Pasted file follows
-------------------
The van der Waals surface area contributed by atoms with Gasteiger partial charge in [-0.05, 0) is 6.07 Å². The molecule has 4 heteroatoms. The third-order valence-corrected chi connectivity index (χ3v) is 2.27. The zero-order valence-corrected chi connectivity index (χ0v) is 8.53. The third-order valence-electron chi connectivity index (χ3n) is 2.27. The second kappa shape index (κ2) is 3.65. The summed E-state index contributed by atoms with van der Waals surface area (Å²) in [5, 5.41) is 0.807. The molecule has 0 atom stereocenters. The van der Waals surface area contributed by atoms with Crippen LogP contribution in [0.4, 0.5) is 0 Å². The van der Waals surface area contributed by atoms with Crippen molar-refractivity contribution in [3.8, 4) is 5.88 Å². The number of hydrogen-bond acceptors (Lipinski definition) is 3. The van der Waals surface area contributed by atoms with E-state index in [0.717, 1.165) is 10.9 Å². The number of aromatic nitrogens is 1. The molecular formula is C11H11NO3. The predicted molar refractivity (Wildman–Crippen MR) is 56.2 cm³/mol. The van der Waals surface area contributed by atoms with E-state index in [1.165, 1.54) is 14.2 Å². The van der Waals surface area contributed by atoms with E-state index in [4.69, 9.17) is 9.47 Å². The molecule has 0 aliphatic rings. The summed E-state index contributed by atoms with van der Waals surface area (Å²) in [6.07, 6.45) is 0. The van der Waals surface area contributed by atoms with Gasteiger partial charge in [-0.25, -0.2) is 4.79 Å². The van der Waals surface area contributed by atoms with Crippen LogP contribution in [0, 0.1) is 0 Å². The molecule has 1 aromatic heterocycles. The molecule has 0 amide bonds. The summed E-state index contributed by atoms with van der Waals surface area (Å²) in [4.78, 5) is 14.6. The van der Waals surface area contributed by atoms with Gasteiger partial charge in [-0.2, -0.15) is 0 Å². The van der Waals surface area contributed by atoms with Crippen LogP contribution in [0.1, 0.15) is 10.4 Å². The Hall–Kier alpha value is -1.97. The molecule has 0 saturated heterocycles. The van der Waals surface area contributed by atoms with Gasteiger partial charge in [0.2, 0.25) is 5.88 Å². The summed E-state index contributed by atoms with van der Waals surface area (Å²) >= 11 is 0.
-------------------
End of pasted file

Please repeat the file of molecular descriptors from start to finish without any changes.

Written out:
The van der Waals surface area contributed by atoms with Gasteiger partial charge in [-0.05, 0) is 6.07 Å². The molecule has 4 heteroatoms. The third-order valence-corrected chi connectivity index (χ3v) is 2.27. The zero-order valence-corrected chi connectivity index (χ0v) is 8.53. The third-order valence-electron chi connectivity index (χ3n) is 2.27. The second kappa shape index (κ2) is 3.65. The summed E-state index contributed by atoms with van der Waals surface area (Å²) in [5, 5.41) is 0.807. The molecule has 0 atom stereocenters. The van der Waals surface area contributed by atoms with Crippen LogP contribution in [0.4, 0.5) is 0 Å². The van der Waals surface area contributed by atoms with Crippen molar-refractivity contribution in [3.8, 4) is 5.88 Å². The number of hydrogen-bond acceptors (Lipinski definition) is 3. The van der Waals surface area contributed by atoms with E-state index in [0.717, 1.165) is 10.9 Å². The number of aromatic nitrogens is 1. The molecular formula is C11H11NO3. The predicted molar refractivity (Wildman–Crippen MR) is 56.2 cm³/mol. The van der Waals surface area contributed by atoms with E-state index in [1.165, 1.54) is 14.2 Å². The van der Waals surface area contributed by atoms with E-state index in [4.69, 9.17) is 9.47 Å². The molecule has 0 aliphatic rings. The summed E-state index contributed by atoms with van der Waals surface area (Å²) in [6.07, 6.45) is 0. The van der Waals surface area contributed by atoms with Gasteiger partial charge in [-0.25, -0.2) is 4.79 Å². The van der Waals surface area contributed by atoms with Crippen LogP contribution in [0, 0.1) is 0 Å². The molecule has 1 aromatic heterocycles. The molecule has 0 amide bonds. The summed E-state index contributed by atoms with van der Waals surface area (Å²) in [4.78, 5) is 14.6. The van der Waals surface area contributed by atoms with Gasteiger partial charge in [-0.2, -0.15) is 0 Å². The van der Waals surface area contributed by atoms with Crippen LogP contribution in [0.1, 0.15) is 10.4 Å². The Hall–Kier alpha value is -1.97. The molecule has 0 saturated heterocycles. The van der Waals surface area contributed by atoms with Gasteiger partial charge in [0.2, 0.25) is 5.88 Å². The summed E-state index contributed by atoms with van der Waals surface area (Å²) >= 11 is 0.